In ongoing investigations, U.S. Department of Agriculture (USDA) and university researchers are taking a fresh look at the ability of olive powder and other plant compounds to combat foodborne pathogens and keep food safe to eat.
Some of the studies focus on control of microbes such as Escherichia coli O157:H7 that cause foodborne illness, and have also looked at control of two possibly carcinogenic heterocyclic amines, MelQx and PhIP, that can be formed during cooking of meats.
|If used in hamburger patties, olive powder has potential to suppress the foodborne pathogen Escherichia coli O157:H7 and to retard the formation of heterocyclic amines that can form during cooking. Photo credit: Stephen Ausmus|
These investigations have been conducted by Agricultural Research Service (ARS) research chemist Mendel Friedman at the agency's Western Regional Research Center in Albany, Calif., in collaboration with university colleagues. The research is highlighted in the May/June 2013 issue of Agricultural Research magazine. ARS is USDA's chief intramural scientific research agency.
Friedman and his colleagues added high levels of E. coli O157:H7 to ground beef patties along with either olive powder or other plant compounds. The patties were cooked to the recommended temperature of 160 degrees Fahrenheit, and then were tested for levels of E. coli and the two amines.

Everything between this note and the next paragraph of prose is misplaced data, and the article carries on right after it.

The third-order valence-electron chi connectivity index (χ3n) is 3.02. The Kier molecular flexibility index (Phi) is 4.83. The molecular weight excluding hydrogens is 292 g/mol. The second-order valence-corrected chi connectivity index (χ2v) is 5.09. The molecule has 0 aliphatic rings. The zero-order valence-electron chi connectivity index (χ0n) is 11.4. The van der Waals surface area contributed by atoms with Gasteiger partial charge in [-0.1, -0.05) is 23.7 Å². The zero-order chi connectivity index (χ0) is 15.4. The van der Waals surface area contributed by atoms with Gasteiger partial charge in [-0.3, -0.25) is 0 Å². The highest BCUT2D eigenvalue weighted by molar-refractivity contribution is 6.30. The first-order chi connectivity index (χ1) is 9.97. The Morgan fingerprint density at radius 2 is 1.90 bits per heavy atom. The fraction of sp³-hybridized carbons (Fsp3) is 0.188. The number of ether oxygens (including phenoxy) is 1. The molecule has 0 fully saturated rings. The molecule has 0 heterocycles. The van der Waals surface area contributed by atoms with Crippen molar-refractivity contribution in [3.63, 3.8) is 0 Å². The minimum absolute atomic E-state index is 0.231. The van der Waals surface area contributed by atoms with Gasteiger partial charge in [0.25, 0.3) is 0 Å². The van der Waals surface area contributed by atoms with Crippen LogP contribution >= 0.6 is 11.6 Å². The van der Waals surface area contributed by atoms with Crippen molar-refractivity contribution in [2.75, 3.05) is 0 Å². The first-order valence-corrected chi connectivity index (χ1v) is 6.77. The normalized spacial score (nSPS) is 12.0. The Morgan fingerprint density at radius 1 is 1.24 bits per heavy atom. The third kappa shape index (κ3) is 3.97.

When the E. coli and amine results were evaluated as a whole, olive powder was shown to outperform the other powders (apple, onion, or garlic, for instance) that were tested.
Friedman noted that follow-up studies are needed to pinpoint the compounds in olive powder that are responsible for these effects, and to determine whether the amount added in the ground beef experiments alters the hamburgers' taste.
The ability of olive extracts to kill foodborne pathogens has been reported in earlier studies conducted at Albany and elsewhere. However, this study of E. coli and amines, documented in a 2012 peer-reviewed article in the Journal of Agricultural and Food Chemistry, may be the first to show olive powder's performance in concurrently suppressing three targets of concern: two major amines and a pervasive E. coli.
Friedman collaborated in the work with University of Arizona-Tucson co-investigators Yelena Feinstein, Cody M. Havens, Liliana Rounds and study leader Sadhana Ravishankar.
This research with natural, plant-derived antimicrobials and anti-heterocyclic amines supports the USDA priority of enhancing food safety.